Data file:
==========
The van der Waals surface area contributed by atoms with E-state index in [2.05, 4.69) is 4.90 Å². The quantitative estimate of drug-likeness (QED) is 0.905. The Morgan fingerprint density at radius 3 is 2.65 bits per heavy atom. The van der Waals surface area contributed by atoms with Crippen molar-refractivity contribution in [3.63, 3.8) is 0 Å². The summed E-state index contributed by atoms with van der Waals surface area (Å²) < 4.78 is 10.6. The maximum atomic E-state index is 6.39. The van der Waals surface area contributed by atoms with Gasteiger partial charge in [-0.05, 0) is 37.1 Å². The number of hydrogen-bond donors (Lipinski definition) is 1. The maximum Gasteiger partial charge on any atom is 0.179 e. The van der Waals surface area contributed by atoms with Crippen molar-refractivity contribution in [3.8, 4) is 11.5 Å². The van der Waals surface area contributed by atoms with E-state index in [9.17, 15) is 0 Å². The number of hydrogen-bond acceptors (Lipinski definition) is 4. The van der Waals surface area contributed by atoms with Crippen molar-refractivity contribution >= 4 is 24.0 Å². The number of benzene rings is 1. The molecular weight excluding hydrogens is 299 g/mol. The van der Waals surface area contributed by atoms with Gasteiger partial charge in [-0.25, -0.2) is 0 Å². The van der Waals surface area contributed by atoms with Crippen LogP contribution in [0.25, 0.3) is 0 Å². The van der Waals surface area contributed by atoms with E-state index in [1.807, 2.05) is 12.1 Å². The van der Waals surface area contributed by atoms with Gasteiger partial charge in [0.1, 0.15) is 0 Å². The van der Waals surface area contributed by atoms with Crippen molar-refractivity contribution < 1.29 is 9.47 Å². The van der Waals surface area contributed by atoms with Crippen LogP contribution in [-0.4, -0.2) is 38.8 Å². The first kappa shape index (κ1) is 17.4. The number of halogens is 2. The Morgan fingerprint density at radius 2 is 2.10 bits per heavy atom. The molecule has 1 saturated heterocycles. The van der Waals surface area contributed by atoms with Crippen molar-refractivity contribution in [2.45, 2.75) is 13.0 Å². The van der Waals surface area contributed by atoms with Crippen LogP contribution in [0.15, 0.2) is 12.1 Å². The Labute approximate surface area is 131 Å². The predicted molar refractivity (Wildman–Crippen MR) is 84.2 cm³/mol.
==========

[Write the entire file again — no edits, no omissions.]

The van der Waals surface area contributed by atoms with E-state index in [2.05, 4.69) is 4.90 Å². The quantitative estimate of drug-likeness (QED) is 0.905. The Morgan fingerprint density at radius 3 is 2.65 bits per heavy atom. The van der Waals surface area contributed by atoms with Crippen molar-refractivity contribution in [3.63, 3.8) is 0 Å². The summed E-state index contributed by atoms with van der Waals surface area (Å²) < 4.78 is 10.6. The maximum atomic E-state index is 6.39. The van der Waals surface area contributed by atoms with Gasteiger partial charge in [-0.05, 0) is 37.1 Å². The number of hydrogen-bond donors (Lipinski definition) is 1. The maximum Gasteiger partial charge on any atom is 0.179 e. The van der Waals surface area contributed by atoms with Crippen molar-refractivity contribution in [3.8, 4) is 11.5 Å². The van der Waals surface area contributed by atoms with E-state index in [9.17, 15) is 0 Å². The number of hydrogen-bond acceptors (Lipinski definition) is 4. The van der Waals surface area contributed by atoms with Crippen molar-refractivity contribution >= 4 is 24.0 Å². The number of benzene rings is 1. The molecular weight excluding hydrogens is 299 g/mol. The van der Waals surface area contributed by atoms with Gasteiger partial charge in [-0.25, -0.2) is 0 Å². The van der Waals surface area contributed by atoms with Crippen LogP contribution in [0.25, 0.3) is 0 Å². The van der Waals surface area contributed by atoms with E-state index in [1.807, 2.05) is 12.1 Å². The van der Waals surface area contributed by atoms with Gasteiger partial charge in [0.1, 0.15) is 0 Å². The van der Waals surface area contributed by atoms with Crippen molar-refractivity contribution < 1.29 is 9.47 Å². The van der Waals surface area contributed by atoms with Crippen LogP contribution in [-0.4, -0.2) is 38.8 Å². The first kappa shape index (κ1) is 17.4. The number of halogens is 2. The Morgan fingerprint density at radius 2 is 2.10 bits per heavy atom. The molecule has 1 saturated heterocycles. The van der Waals surface area contributed by atoms with Crippen molar-refractivity contribution in [2.45, 2.75) is 13.0 Å². The van der Waals surface area contributed by atoms with Crippen LogP contribution in [0.15, 0.2) is 12.1 Å². The Labute approximate surface area is 131 Å². The predicted molar refractivity (Wildman–Crippen MR) is 84.2 cm³/mol.